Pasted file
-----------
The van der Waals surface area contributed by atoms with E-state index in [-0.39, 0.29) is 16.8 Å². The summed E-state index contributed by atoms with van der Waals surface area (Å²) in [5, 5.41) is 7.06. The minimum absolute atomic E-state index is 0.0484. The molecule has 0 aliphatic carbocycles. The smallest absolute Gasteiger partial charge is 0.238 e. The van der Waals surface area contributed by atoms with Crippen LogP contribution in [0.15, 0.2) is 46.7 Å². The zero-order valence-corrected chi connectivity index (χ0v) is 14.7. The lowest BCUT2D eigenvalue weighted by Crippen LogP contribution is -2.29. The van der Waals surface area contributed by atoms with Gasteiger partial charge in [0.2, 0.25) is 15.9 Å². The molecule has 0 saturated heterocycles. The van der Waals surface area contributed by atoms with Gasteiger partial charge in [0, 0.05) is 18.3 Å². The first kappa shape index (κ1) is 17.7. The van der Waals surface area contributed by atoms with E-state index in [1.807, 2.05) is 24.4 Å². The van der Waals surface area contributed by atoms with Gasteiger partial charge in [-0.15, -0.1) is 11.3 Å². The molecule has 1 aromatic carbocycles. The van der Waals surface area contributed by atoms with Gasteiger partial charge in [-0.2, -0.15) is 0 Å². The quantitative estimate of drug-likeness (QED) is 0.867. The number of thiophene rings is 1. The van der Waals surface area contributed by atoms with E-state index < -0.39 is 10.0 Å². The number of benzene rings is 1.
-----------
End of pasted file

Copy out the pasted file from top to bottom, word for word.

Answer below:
The van der Waals surface area contributed by atoms with E-state index in [-0.39, 0.29) is 16.8 Å². The summed E-state index contributed by atoms with van der Waals surface area (Å²) in [5, 5.41) is 7.06. The minimum absolute atomic E-state index is 0.0484. The molecule has 0 aliphatic carbocycles. The smallest absolute Gasteiger partial charge is 0.238 e. The van der Waals surface area contributed by atoms with Crippen LogP contribution in [0.15, 0.2) is 46.7 Å². The zero-order valence-corrected chi connectivity index (χ0v) is 14.7. The lowest BCUT2D eigenvalue weighted by Crippen LogP contribution is -2.29. The van der Waals surface area contributed by atoms with Gasteiger partial charge in [0.2, 0.25) is 15.9 Å². The molecule has 0 saturated heterocycles. The van der Waals surface area contributed by atoms with Gasteiger partial charge in [0, 0.05) is 18.3 Å². The first kappa shape index (κ1) is 17.7. The van der Waals surface area contributed by atoms with E-state index in [1.807, 2.05) is 24.4 Å². The van der Waals surface area contributed by atoms with Gasteiger partial charge in [-0.15, -0.1) is 11.3 Å². The molecule has 1 aromatic carbocycles. The van der Waals surface area contributed by atoms with Gasteiger partial charge in [-0.2, -0.15) is 0 Å². The quantitative estimate of drug-likeness (QED) is 0.867. The number of thiophene rings is 1. The van der Waals surface area contributed by atoms with E-state index < -0.39 is 10.0 Å². The number of benzene rings is 1.